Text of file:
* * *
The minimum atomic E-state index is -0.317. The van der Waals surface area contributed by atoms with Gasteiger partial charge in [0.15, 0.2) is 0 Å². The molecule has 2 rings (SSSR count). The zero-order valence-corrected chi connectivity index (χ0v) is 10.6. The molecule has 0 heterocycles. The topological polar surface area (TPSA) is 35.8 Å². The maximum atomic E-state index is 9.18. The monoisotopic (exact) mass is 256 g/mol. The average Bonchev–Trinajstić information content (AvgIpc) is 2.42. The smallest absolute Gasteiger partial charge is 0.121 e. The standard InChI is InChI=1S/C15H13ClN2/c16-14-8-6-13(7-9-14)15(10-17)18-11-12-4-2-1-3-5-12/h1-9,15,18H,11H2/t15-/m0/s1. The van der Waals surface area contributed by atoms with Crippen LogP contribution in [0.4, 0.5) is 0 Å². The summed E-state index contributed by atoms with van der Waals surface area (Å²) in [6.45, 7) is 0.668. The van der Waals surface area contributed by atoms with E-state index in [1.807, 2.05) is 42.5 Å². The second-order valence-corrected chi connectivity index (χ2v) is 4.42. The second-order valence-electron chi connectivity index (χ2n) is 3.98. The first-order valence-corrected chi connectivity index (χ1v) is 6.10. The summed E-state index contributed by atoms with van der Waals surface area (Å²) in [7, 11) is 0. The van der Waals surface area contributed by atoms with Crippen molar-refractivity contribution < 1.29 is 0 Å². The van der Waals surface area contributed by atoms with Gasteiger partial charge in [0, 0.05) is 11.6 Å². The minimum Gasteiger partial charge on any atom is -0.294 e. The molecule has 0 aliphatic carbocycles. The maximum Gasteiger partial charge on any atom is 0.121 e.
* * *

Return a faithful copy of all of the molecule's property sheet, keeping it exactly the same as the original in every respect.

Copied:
The minimum atomic E-state index is -0.317. The van der Waals surface area contributed by atoms with Gasteiger partial charge in [0.15, 0.2) is 0 Å². The molecule has 2 rings (SSSR count). The zero-order valence-corrected chi connectivity index (χ0v) is 10.6. The molecule has 0 heterocycles. The topological polar surface area (TPSA) is 35.8 Å². The maximum atomic E-state index is 9.18. The monoisotopic (exact) mass is 256 g/mol. The average Bonchev–Trinajstić information content (AvgIpc) is 2.42. The smallest absolute Gasteiger partial charge is 0.121 e. The standard InChI is InChI=1S/C15H13ClN2/c16-14-8-6-13(7-9-14)15(10-17)18-11-12-4-2-1-3-5-12/h1-9,15,18H,11H2/t15-/m0/s1. The van der Waals surface area contributed by atoms with Crippen LogP contribution in [0.4, 0.5) is 0 Å². The summed E-state index contributed by atoms with van der Waals surface area (Å²) in [6.45, 7) is 0.668. The van der Waals surface area contributed by atoms with E-state index in [1.807, 2.05) is 42.5 Å². The second-order valence-corrected chi connectivity index (χ2v) is 4.42. The second-order valence-electron chi connectivity index (χ2n) is 3.98. The first-order valence-corrected chi connectivity index (χ1v) is 6.10. The summed E-state index contributed by atoms with van der Waals surface area (Å²) in [7, 11) is 0. The van der Waals surface area contributed by atoms with Crippen molar-refractivity contribution < 1.29 is 0 Å². The van der Waals surface area contributed by atoms with Gasteiger partial charge in [0, 0.05) is 11.6 Å². The minimum Gasteiger partial charge on any atom is -0.294 e. The molecule has 0 aliphatic carbocycles. The maximum Gasteiger partial charge on any atom is 0.121 e.